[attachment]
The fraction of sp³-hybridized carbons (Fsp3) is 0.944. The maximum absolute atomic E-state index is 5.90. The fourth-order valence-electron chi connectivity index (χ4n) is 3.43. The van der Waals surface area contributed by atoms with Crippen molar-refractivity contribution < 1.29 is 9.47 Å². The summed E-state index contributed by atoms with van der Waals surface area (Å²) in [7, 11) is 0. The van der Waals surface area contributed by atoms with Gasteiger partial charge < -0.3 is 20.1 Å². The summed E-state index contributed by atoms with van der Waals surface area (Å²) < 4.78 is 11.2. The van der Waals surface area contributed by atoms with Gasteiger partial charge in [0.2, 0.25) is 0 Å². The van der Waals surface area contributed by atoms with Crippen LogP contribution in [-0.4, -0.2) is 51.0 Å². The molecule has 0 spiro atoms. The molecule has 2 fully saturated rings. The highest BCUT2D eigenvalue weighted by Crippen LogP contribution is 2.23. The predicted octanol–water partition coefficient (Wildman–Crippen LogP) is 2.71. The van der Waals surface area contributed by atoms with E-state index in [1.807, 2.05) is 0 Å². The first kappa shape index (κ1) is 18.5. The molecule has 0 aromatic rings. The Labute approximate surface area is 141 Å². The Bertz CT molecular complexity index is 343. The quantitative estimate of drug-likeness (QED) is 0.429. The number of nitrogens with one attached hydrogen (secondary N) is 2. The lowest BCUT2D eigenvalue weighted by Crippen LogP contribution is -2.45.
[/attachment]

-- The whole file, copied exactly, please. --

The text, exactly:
The fraction of sp³-hybridized carbons (Fsp3) is 0.944. The maximum absolute atomic E-state index is 5.90. The fourth-order valence-electron chi connectivity index (χ4n) is 3.43. The van der Waals surface area contributed by atoms with Crippen molar-refractivity contribution < 1.29 is 9.47 Å². The summed E-state index contributed by atoms with van der Waals surface area (Å²) in [7, 11) is 0. The van der Waals surface area contributed by atoms with Gasteiger partial charge < -0.3 is 20.1 Å². The summed E-state index contributed by atoms with van der Waals surface area (Å²) < 4.78 is 11.2. The van der Waals surface area contributed by atoms with Gasteiger partial charge in [0.2, 0.25) is 0 Å². The van der Waals surface area contributed by atoms with Crippen LogP contribution in [-0.4, -0.2) is 51.0 Å². The molecule has 0 spiro atoms. The molecule has 2 fully saturated rings. The highest BCUT2D eigenvalue weighted by Crippen LogP contribution is 2.23. The predicted octanol–water partition coefficient (Wildman–Crippen LogP) is 2.71. The van der Waals surface area contributed by atoms with E-state index in [1.807, 2.05) is 0 Å². The first kappa shape index (κ1) is 18.5. The molecule has 0 aromatic rings. The Labute approximate surface area is 141 Å². The Bertz CT molecular complexity index is 343. The quantitative estimate of drug-likeness (QED) is 0.429. The number of nitrogens with one attached hydrogen (secondary N) is 2. The lowest BCUT2D eigenvalue weighted by Crippen LogP contribution is -2.45.